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Saturday, September 13, 2014

Men in Kilts--Yum!



As the new televised version of Highlander shows us, there’s something about a man in a kilt that fires the imagination of women all over the world. Is it the ability to see strong, sexy legs? The curiosity about what he’s wearing underneath? There’s a lot of speculation about why, but my personal belief is that wearing a kilt signifies a man with the courage and cockiness to risk being called “girly” by his peers. That kind of confidence can’t help but be sexy. (FYI, all photos are of me, my spouse,  and our younger son, because they aren't going to sue me or RB4U over the use of them. The top photo is by Russ Turner Photography all others are by me or random passers-by with my camera.) This leather kilt is a fantasy piece by Shoptroll, but it's still got the right feel and makes my heart go pitter-pat.

The wearing of the kilt as we know it has undergone a lot of changes through history. First of all, it was originally a Highland-only garment, considered primitive, even barbarous by Lowland Scots. However, Connor MacKay, in Cards and Caravans, one of the Scottish-set books in my Gaslight chronicles series is certainly a Lowlander. Yet he does wear a kilt. That’s because Queen Victoria, who adored all things Scottish, popularized the garment so much that during her reign, even many English nobles got in on the act. This is when the idea of specific clan-only tartans was truly solidified. Our Scottish Knights of the Round Table certainly wouldn’t have let those pesky Englishmen steal a march on such a symbol of Scotland. So in the world of the Gaslight Chronicles, the MacKay men are proudly kilted. Here's a swatch of the MacKay Ancient plaid. (In my spouse's family, it's spelled McKie.)


Along with their popularity, kilts themselves have changed over the years. Originally, the garment was little more than a blanket—a long piece of wool, pleated and held around the waist with a leather belt and at the shoulder with a heavy pin. It could be worn up as a cloak or left to hang from the waist in warm weather. Underneath, the leine, a waist-length shirt was often made of heavy canvas and even quilted for additional protection from elements or enemies. Today, we call this a great-kilt, and you can often see them at Renaissance fairs. The great kilts shown are inexpensive American fabric-store plaid, not any particular tartan.


The modern kilt was first seen about 1725, and consists of just the bottom part of the great kilt, but with the pleats sewn into the waistband, which usually fastens with straps and buckles. The flat front pieces overlap, so there are two layers in front, and the pleats in back. Sometimes a scarf-like fly plaid is worn from the shoulder to hearken back to the look of the great kilt. The loden-green argyle jacket shown here is from the late Victorian era, but any tweed coat can be worn by day, and a black Prince Charlie coat turns the modern kilt into evening wear. The grey plaid shown here is Night Watch, a festival plaid that may be worn by everyone. The green is Irish Heritage.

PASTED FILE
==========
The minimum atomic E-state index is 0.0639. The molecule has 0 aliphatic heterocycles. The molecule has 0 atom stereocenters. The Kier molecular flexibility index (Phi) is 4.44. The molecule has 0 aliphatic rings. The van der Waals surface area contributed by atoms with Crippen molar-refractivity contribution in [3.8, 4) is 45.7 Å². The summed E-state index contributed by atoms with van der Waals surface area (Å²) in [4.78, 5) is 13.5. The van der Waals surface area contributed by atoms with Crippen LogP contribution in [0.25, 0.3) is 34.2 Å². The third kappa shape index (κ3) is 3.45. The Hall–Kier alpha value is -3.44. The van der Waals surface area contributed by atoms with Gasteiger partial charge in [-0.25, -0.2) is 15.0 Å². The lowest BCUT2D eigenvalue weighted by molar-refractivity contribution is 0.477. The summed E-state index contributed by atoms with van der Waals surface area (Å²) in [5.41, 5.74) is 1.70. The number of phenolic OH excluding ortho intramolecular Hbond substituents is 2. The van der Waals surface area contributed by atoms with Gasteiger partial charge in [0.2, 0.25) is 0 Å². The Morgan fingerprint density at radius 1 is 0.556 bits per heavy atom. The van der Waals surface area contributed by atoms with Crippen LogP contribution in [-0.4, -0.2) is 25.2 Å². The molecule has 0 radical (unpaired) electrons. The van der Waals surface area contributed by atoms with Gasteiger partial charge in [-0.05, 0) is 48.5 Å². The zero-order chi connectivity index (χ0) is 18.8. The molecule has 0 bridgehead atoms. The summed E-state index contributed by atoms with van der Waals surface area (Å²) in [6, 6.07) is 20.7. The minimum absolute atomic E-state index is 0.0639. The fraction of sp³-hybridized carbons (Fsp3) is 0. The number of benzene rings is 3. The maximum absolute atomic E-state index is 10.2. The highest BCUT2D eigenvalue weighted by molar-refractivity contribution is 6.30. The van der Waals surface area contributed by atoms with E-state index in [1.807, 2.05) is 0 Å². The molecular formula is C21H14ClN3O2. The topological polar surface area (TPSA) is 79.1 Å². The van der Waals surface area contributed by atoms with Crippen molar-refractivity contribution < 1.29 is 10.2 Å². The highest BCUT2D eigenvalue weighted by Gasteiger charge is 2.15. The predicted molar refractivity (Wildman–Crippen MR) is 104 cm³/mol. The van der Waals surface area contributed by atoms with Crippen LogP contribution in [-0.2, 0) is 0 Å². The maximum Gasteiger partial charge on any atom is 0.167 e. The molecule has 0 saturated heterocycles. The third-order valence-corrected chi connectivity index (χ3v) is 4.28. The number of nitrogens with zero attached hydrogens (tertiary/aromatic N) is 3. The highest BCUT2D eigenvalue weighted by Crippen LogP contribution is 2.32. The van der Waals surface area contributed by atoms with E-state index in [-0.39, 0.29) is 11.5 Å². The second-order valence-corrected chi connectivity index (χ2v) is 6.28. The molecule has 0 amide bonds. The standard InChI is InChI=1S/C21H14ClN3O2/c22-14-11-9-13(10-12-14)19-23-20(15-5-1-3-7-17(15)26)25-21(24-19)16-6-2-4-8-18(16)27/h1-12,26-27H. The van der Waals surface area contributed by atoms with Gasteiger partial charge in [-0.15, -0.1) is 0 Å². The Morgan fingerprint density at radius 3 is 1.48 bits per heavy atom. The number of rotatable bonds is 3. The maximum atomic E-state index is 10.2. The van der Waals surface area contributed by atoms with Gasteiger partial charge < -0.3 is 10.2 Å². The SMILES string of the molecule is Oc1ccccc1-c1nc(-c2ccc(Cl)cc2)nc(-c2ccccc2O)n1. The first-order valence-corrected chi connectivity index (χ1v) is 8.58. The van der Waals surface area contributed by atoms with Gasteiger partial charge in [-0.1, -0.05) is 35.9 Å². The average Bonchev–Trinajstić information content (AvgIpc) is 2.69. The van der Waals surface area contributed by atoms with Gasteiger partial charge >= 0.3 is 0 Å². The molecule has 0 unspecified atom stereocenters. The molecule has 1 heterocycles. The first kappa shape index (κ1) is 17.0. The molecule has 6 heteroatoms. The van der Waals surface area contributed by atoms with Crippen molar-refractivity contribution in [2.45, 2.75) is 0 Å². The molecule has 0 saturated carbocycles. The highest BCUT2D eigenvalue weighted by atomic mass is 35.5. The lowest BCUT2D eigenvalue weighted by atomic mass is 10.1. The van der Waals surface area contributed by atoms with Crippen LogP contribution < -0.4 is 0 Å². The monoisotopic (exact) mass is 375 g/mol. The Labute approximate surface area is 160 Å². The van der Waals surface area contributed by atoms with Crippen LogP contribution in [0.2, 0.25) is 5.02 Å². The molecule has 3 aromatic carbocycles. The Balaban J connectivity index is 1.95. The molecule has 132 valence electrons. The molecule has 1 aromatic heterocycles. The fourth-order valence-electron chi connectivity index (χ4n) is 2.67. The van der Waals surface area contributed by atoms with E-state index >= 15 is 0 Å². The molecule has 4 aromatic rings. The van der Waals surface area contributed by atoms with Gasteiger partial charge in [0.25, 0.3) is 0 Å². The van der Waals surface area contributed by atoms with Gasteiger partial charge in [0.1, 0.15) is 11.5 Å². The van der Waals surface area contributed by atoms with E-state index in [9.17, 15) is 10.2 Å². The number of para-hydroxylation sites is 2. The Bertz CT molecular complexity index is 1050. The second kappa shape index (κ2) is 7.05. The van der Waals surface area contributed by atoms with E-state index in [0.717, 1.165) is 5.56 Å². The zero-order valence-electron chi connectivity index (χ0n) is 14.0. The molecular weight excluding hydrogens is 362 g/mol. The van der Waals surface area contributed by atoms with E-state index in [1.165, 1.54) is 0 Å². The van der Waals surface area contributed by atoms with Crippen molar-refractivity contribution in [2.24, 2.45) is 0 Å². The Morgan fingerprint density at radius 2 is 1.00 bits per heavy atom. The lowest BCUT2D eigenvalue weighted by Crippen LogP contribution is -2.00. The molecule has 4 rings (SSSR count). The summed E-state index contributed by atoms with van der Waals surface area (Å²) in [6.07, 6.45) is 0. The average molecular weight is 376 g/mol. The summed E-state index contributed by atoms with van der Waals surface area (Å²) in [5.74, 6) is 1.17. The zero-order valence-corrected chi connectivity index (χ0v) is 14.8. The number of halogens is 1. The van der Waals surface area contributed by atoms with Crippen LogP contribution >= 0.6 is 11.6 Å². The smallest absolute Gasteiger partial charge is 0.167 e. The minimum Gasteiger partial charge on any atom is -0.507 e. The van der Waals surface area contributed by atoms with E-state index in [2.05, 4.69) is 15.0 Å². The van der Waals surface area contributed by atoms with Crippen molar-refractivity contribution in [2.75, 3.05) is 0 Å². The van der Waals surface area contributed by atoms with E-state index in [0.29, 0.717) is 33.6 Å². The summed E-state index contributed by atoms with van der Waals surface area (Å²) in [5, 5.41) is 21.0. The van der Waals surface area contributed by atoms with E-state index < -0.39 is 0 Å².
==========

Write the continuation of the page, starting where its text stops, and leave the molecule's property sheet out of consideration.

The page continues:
Finally, the newest evolution in the kilt is the utility kilt, or commando kilt. These are made of heavy cotton fabrics or even leather and often have pockets. Worn by everyone from punk rockers to construction workers, these continue to gain in popularity. Here it's worn as part of a steampunk outfit, but it's typically worn with combat or work boots, or even sneakers, and modern casual shirts--like the casual plaids shown below. (Everyman plaids Pride of Scotland--the purple and Hunting Stewart, the green. Flogging Molly and Dropkick Murphys are both Celtic punk rock bands.)
 
Incidentally, the idea that one shouldn’t wear anything under a kilt has been firmly denied by the Scottish Tartan Authority. Tartans Authority director Brian Wilton said kilt wearers should have the "common sense" to realise they should wear underwear beneath their country's national dress. While some modern kilt wearers like the idea of swinging free in the breeze, others, including the “models” in each of these pictures, comment that sitting on rough benches and hay bales at festivals is something you don’t want to do while “regimental.” Neither is walking in a strong breeze.

7 comments:

Paris said...

Thanks for all of the lovely photos:)I think I recognize a face/leg or two. I've loved kilted heroes forever and added your Steampunk hero, Connor to my list of favorites, a long time ago. I always thought they were too smart not to wear something underneath. Scot sensibility and all of that, but a girl can dream:)

Cara Marsi said...

Very interesting, Cindy. I do love to see a hunky guy in a kilt. I love the Outlander series and especially Jamie Fraser. The actor playing him looks great in a kilt.

Rose Anderson said...

Great post. I just love kilts. :)

Judy Baker said...

I didn't know anything about kilts, your post was informative. I love Scotland and can't wait to go back.

Melissa Keir said...

Kilts are wonderful. My hubby's family is Scottish on both sides and have their own tartans. I'd love to see him in a kilt but he's too shy!

Thanks for sharing!

jean hart stewart said...

Who doesn't love a man in a kilt? With the last name of Stewart I especially liked this blog. The Stewart clans had several plaids, but I like the red one best. Thanks for a great blog, Cindy.....

Sam Cheever said...

Great post, Cindy! Isn't it funny how the whole "what's under the kilt" mystique just continues to fascinate? LOL But seriously, the idea of a man basically wearing a skirt seems funny, but there's something very sexy about it. I find kilts very appealing.

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